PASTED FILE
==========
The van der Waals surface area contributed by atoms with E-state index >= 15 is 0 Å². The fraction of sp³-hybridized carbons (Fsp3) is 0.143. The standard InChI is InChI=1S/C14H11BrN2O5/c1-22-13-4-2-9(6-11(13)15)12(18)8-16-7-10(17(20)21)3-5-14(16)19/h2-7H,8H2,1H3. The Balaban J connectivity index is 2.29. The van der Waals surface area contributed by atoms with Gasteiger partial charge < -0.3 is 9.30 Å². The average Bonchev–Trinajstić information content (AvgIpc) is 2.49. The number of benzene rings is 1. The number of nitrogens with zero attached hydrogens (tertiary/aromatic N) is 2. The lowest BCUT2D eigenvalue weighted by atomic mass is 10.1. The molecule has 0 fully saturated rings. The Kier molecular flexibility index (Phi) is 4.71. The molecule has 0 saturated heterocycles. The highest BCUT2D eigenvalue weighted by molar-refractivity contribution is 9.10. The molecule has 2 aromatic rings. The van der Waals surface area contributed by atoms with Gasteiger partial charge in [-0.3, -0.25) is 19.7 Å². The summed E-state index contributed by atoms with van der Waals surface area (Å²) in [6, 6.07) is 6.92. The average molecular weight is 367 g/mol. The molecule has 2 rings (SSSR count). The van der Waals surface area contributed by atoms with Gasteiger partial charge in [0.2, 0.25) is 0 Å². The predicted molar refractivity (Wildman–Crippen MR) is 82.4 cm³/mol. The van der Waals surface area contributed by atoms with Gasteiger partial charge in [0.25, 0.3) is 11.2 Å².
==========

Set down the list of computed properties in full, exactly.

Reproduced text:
The van der Waals surface area contributed by atoms with E-state index >= 15 is 0 Å². The fraction of sp³-hybridized carbons (Fsp3) is 0.143. The standard InChI is InChI=1S/C14H11BrN2O5/c1-22-13-4-2-9(6-11(13)15)12(18)8-16-7-10(17(20)21)3-5-14(16)19/h2-7H,8H2,1H3. The Balaban J connectivity index is 2.29. The van der Waals surface area contributed by atoms with Gasteiger partial charge < -0.3 is 9.30 Å². The average Bonchev–Trinajstić information content (AvgIpc) is 2.49. The number of benzene rings is 1. The number of nitrogens with zero attached hydrogens (tertiary/aromatic N) is 2. The lowest BCUT2D eigenvalue weighted by atomic mass is 10.1. The molecule has 0 fully saturated rings. The Kier molecular flexibility index (Phi) is 4.71. The molecule has 0 saturated heterocycles. The highest BCUT2D eigenvalue weighted by molar-refractivity contribution is 9.10. The molecule has 2 aromatic rings. The van der Waals surface area contributed by atoms with Gasteiger partial charge in [-0.3, -0.25) is 19.7 Å². The summed E-state index contributed by atoms with van der Waals surface area (Å²) in [6, 6.07) is 6.92. The average molecular weight is 367 g/mol. The molecule has 2 rings (SSSR count). The van der Waals surface area contributed by atoms with Gasteiger partial charge in [0.2, 0.25) is 0 Å². The predicted molar refractivity (Wildman–Crippen MR) is 82.4 cm³/mol. The van der Waals surface area contributed by atoms with Gasteiger partial charge in [0.25, 0.3) is 11.2 Å².